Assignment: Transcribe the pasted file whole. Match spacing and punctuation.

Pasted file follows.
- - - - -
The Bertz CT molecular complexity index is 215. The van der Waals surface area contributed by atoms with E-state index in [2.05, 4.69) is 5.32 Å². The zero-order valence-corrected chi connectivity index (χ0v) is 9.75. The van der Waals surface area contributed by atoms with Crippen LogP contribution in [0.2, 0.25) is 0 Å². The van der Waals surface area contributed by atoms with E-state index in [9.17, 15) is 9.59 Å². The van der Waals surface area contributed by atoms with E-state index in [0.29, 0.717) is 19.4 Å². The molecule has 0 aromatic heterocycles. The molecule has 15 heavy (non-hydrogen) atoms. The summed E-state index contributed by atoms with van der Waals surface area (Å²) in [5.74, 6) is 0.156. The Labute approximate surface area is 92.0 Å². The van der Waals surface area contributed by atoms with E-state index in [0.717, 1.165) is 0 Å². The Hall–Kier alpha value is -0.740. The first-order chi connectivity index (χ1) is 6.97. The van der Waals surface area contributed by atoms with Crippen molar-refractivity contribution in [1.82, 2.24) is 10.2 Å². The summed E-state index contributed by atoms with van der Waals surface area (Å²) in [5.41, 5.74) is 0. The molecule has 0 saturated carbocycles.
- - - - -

The Bertz CT molecular complexity index is 215. The van der Waals surface area contributed by atoms with E-state index in [2.05, 4.69) is 5.32 Å². The zero-order valence-corrected chi connectivity index (χ0v) is 9.75. The van der Waals surface area contributed by atoms with Crippen LogP contribution in [0.2, 0.25) is 0 Å². The van der Waals surface area contributed by atoms with E-state index in [9.17, 15) is 9.59 Å². The van der Waals surface area contributed by atoms with E-state index in [0.29, 0.717) is 19.4 Å². The molecule has 0 aromatic heterocycles. The molecule has 15 heavy (non-hydrogen) atoms. The summed E-state index contributed by atoms with van der Waals surface area (Å²) in [5.74, 6) is 0.156. The Labute approximate surface area is 92.0 Å². The van der Waals surface area contributed by atoms with E-state index in [0.717, 1.165) is 0 Å². The Hall–Kier alpha value is -0.740. The first-order chi connectivity index (χ1) is 6.97. The van der Waals surface area contributed by atoms with Crippen molar-refractivity contribution in [1.82, 2.24) is 10.2 Å². The summed E-state index contributed by atoms with van der Waals surface area (Å²) in [5.41, 5.74) is 0. The molecule has 0 saturated carbocycles.